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Expectations continue to rise


Generally speaking, investors tend to buy or sell a companies’ stock based on their expectations of future performance. That being the case, it is interesting to note the run up in Target’s share price this year, and the corresponding decline in shares of Walmart. As of last week the companies were trading within a few cents of each other at slightly less than $50. That’s great news for Target, which began the year at $34.64 and is up more than 40% on the year. Less so for Walmart, which has declined about 11% after beginning the year a few pennies shy of $56.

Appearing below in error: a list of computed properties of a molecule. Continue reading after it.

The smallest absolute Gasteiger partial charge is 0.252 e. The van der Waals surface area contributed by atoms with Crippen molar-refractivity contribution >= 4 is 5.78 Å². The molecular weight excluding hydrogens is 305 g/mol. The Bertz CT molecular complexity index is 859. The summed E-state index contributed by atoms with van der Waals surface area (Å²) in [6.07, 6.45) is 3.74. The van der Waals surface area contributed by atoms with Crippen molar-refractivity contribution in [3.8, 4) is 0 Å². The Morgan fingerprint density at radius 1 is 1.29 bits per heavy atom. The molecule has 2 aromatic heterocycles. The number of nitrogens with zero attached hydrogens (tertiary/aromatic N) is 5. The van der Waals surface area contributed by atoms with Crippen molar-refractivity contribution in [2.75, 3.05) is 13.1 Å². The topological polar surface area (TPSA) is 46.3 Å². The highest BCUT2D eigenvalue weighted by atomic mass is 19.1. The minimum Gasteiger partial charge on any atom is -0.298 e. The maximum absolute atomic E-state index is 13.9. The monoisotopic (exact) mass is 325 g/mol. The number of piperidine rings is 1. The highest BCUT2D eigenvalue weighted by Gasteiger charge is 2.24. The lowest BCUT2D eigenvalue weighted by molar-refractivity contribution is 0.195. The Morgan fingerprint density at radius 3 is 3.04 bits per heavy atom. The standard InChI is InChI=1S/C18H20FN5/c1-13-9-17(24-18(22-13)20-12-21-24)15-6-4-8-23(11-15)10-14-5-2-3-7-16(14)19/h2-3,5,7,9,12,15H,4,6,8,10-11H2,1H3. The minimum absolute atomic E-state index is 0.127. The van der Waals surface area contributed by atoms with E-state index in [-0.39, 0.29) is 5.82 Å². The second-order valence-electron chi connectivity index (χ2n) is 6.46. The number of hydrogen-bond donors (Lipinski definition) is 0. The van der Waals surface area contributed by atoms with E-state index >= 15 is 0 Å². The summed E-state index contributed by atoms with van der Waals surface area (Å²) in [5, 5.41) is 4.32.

Ironically, Walmart is beating Target on virtually every measure of financial performance this year. Even so, the upward movement in Target’s shares is reflective of a belief that the company is well positioned for a rebound in profitability, as the recession ends and GDP growth resumes in 2010. Conversely, Walmart was a beneficiary of the downturn in the economy, and it would appear investors are not buying into the company’s assertion that it will be able to retain those customers attracted to its stores during the recession when the economy improves.

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